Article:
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    Patricia Goncalves has also farewelled many foods from her childhood — and homeland — since becoming an Adventist. Her family in Brazil didn’t understand why she’d given up meat and fish.

    “I come from a coastal region of Brazil, so we’d eat a lot of seafood,” she says

    “We’d eat meat three times a day — with rice or spaghetti or cassava.”

    Ms Goncalves moved to Australia in her early 20s and — like Geraldine Przybylko — found Adventism through a medical emergency.

    At the time, lacking English skills and money, she ignored a treatable infection. It soon spread to her kidneys, forcing her to go to hospital.

    During her one-week hospital stay, a Brazilian friend introduced Ms Goncalves to a Portuguese-speaking Adventist pastor.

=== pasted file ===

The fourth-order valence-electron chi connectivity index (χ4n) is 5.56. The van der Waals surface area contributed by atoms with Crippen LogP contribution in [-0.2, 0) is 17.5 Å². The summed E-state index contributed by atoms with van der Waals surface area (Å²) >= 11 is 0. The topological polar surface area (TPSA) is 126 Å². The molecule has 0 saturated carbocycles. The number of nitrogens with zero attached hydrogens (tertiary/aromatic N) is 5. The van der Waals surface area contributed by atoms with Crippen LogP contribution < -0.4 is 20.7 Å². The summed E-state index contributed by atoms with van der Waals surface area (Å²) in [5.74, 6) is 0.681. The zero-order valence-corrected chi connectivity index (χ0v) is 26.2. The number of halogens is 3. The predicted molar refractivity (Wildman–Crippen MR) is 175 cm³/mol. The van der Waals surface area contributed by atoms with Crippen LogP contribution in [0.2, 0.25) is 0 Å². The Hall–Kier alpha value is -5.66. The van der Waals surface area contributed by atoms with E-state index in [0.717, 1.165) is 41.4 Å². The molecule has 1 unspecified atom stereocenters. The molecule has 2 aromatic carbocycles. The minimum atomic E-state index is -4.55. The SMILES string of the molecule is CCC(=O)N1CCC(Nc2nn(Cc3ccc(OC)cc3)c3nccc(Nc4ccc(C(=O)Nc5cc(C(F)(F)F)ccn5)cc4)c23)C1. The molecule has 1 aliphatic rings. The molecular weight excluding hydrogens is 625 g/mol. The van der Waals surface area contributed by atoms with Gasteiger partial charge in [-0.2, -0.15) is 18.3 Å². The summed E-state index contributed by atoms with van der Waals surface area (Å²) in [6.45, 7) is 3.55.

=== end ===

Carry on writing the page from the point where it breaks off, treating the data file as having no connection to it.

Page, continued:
“At the time I didn’t know who the Adventists were, so I was not really interested in their religion,” recalls Ms Goncalves.

    “But the pastor was so good to me, he became like a dad. I decided to give him a chance to be friends.”

    Reconnection with religion was not something Ms Goncalves anticipated.

    Like the majority of Brazilians, she was baptised and raised Catholic, but found the devotion to saints was at odds with her own beliefs.

    “I decided to leave the church when I was 15,” she recalls.

    “I went to so many different religions trying to answer the questions I had from the Bible, but always something was missing.”

    Now employed as a project coordinator with the Adventist Church, Ms Goncalves has embraced the faith’s beliefs and dietary recommendations — although parts have been harder to swallow than others.

    One of the hardest things, she admits with a laugh, was “learning to eat brown rice”.

     

     


     

    From Brazilian meats to brown rice

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